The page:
Boosting

Foundations and Algorithms
 
 
The MIT Press
  • 1. Auflage
  • |
  • erschienen am 11. September 2017
  • |
  • 544 Seiten
 
E-Book | PDF mit Adobe DRM | Systemvoraussetzungen
978-0-262-30118-3 (ISBN)
 
Boosting is an approach to machine learning based on the idea of creating a highly accurate predictor by combining many weak and inaccurate &quote,rules of thumb.&quote, A remarkably rich theory has evolved around boosting, with connections to a range of topics, including statistics, game theory, convex optimization, and information geometry. Boosting algorithms have also enjoyed practical success in such fields as biology, vision, and speech processing. At various times in its history, boosting has been perceived as mysterious, controversial, even paradoxical. This book, written by the inventors of the method, brings together, organizes, simplifies, and substantially extends two decades of research on boosting, presenting both theory and applications in a way that is accessible to readers from diverse backgrounds while also providing an authoritative reference for advanced researchers. With its introductory treatment of all material and its inclusion of exercises in every chapter, the book is appropriate for course use as well. The book begins with a general introduction to machine learning algorithms and their analysis, then explores the core theory of boosting, especially its ability to generalize, examines some of the myriad other theoretical viewpoints that help to explain and understand boosting, provides practical extensions of boosting for more complex learning problems, and finally presents a number of advanced theoretical topics. Numerous applications and practical illustrations are offered throughout.
  • Englisch
  • Cambridge, Mass.
  • |
  • USA
978-0-262-30118-3 (9780262301183)
0262301180 (0262301180)
weitere Ausgaben werden ermittelt
  • Contents
  • Series Foreword
  • Preface
  • 1 Introduction and Overview
  • 1.1 Classification Problems and Machine Learning
  • 1.2 Boosting
  • 1.3 Resistance to Overfitting and the Margins Theory
  • 1.4 Foundations and Algorithms
  • I CORE ANALYSIS
  • 2 Foundations of Machine Learning
  • 2.1 A Direct Approach to Machine Learning
  • 2.2 General Methods of Analysis
  • 2.3 A Foundation for the Study of Boosting Algorithms
  • 3 Using AdaBoost to Minimize Training Error
  • 3.1 A Bound on AdaBoost's Training Error
  • 3.2 A Sufficient Condition for Weak Learnability
  • 3.3 Relation to Chernoff Bounds
  • 3.4 Using and Designing Base Learning Algorithms
  • 4 Direct Bounds on the Generalization Error
  • 4.1 Using VC Theory to Bound the Generalization Error
  • 4.2 Compression-Based Bounds
  • 4.3 The Equivalence of Strong and Weak Learnability
  • 5 The Margins Explanation for Boosting's Effectiveness
  • 5.1 Margin as a Measure of Confidence
  • 5.2 A Margins-Based Analysis of the Generalization Error
  • 5.3 Analysis Based on Rademacher Complexity
  • 5.4 The Effect of Boosting on Margin Distributions
  • 5.5 Bias, Variance, and Stability
  • 5.6 Relation to Support-Vector Machines
  • 5.7 Practical Applications of Margins
  • II FUNDAMENTAL PERSPECTIVES
  • 6 Game Theory, Online Learning, and Boosting
  • 6.1 Game Theory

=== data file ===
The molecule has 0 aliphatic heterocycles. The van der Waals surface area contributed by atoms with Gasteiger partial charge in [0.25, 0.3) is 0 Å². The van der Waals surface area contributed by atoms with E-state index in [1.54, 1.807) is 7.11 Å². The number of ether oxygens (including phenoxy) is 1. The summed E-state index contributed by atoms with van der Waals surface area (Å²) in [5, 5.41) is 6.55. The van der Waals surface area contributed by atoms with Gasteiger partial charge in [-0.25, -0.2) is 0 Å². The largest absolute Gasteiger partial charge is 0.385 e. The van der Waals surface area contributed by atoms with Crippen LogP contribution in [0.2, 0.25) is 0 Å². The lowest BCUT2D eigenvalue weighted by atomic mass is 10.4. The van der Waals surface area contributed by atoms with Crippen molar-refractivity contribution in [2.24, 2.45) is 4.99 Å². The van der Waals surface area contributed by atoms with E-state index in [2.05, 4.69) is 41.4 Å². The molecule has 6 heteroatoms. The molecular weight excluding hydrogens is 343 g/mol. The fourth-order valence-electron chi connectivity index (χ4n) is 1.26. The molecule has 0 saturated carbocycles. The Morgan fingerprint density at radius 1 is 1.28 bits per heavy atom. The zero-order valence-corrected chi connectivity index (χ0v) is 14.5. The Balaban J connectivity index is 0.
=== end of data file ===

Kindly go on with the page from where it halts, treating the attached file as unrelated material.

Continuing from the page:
• 6.2 Learning in Repeated Game Playing
  • 6.3 Online Prediction
  • 6.4 Boosting
  • 6.5 Application to a "Mind-Reading" Game
  • 7 Loss Minimization and Generalizations of Boosting
  • 7.1 AdaBoost's Loss Function
  • 7.2 Coordinate Descent
  • 7.3 Loss Minimization Cannot Explain Generalization
  • 7.4 Functional Gradient Descent
  • 7.5 Logistic Regression and Conditional Probabilities
  • 7.6 Regularization
  • 7.7 Applications to Data-Limited Learning
  • 8 Boosting, Convex Optimization, and Information Geometry
  • 8.1 Iterative Projection Algorithms
  • 8.2 Proving the Convergence of AdaBoost
  • 8.3 Unification with Logistic Regression
  • 8.4 Application to Species Distribution Modeling
  • III ALGORITHMIC EXTENSIONS
  • 9 Using Confidence-Rated Weak Predictions
  • 9.1 The Framework
  • 9.2 General Methods for Algorithm Design
  • 9.3 Learning Rule-Sets
  • 9.4 Alternating Decision Trees
  • 10 Multiclass Classification Problems
  • 10.1 A Direct Extension to the Multiclass Case
  • 10.2 The One-against-All Reduction and Multi-label Classification
  • 10.3 Application to Semantic Classification
  • 10.4 General Reductions Using Output Codes
  • 11 Learning to Rank
  • 11.1 A Formal Framework for Ranking Problems
  • 11.2 A Boosting Algorithm for the Ranking Task
  • 11.3 Methods for Improving Efficiency
  • 11.4 Multiclass, Multi-label Classification
  • 11.5 Applications
  • IV ADVANCED THEORY
  • 12 Attaining the Best Possible Accuracy
  • 12.1 Optimality in Classification and Risk Minimization
  • 12.2 Approaching the Optimal Risk
  • 12.3 How Minimizing Risk Can Lead to Poor Accuracy
  • 13 Optimally Efficient Boosting
  • 13.1 The Boost-by-Majority Algorithm
  • 13.2 Optimal Generalization Error
  • 13.3 Relation to AdaBoost
  • 14 Boosting in Continuous Time
  • 14.1 Adaptiveness in the Limit of Continuous Time
  • 14.2 BrownBoost
  • 14.3 AdaBoost as a Special Case of BrownBoost
  • 14.4 Experiments with Noisy Data
  • Appendix: Some Notation, Definitions, and Mathematical Background
  • A.1 General Notation
  • A.2 Norms
  • A.3 Maxima, Minima, Suprema, and Infima
  • A.4 Limits
  • A.5 Continuity, Closed Sets, and Compactness
  • A.6 Derivatives, Gradients, and Taylor's Theorem
  • A.7 Convexity
  • A.8 The Method of Lagrange Multipliers
  • A.9 Some Distributions and the Central Limit Theorem
  • Bibliography
  • Index of Algorithms, Figures, and Tables
  • Subject and Author Index

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